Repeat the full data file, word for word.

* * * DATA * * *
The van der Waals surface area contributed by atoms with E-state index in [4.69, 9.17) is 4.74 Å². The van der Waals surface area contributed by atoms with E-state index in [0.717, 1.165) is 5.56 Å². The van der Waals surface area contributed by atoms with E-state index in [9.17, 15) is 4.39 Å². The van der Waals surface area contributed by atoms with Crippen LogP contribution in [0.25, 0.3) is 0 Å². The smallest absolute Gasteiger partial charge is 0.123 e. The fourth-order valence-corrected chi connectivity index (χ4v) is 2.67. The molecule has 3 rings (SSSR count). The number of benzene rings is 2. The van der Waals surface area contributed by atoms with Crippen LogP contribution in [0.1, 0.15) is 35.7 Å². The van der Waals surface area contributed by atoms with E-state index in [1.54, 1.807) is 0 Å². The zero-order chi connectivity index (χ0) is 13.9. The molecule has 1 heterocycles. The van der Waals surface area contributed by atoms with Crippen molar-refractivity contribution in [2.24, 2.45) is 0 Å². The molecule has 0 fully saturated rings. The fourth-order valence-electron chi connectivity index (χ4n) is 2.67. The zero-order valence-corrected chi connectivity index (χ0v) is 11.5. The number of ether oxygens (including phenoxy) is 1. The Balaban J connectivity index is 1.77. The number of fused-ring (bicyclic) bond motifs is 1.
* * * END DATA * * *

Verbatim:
The van der Waals surface area contributed by atoms with E-state index in [4.69, 9.17) is 4.74 Å². The van der Waals surface area contributed by atoms with E-state index in [0.717, 1.165) is 5.56 Å². The van der Waals surface area contributed by atoms with E-state index in [9.17, 15) is 4.39 Å². The van der Waals surface area contributed by atoms with Crippen LogP contribution in [0.25, 0.3) is 0 Å². The smallest absolute Gasteiger partial charge is 0.123 e. The fourth-order valence-corrected chi connectivity index (χ4v) is 2.67. The molecule has 3 rings (SSSR count). The number of benzene rings is 2. The van der Waals surface area contributed by atoms with Crippen LogP contribution in [0.1, 0.15) is 35.7 Å². The van der Waals surface area contributed by atoms with E-state index in [1.54, 1.807) is 0 Å². The zero-order chi connectivity index (χ0) is 13.9. The molecule has 1 heterocycles. The van der Waals surface area contributed by atoms with Crippen molar-refractivity contribution in [2.24, 2.45) is 0 Å². The molecule has 0 fully saturated rings. The fourth-order valence-electron chi connectivity index (χ4n) is 2.67. The zero-order valence-corrected chi connectivity index (χ0v) is 11.5. The number of ether oxygens (including phenoxy) is 1. The Balaban J connectivity index is 1.77. The number of fused-ring (bicyclic) bond motifs is 1.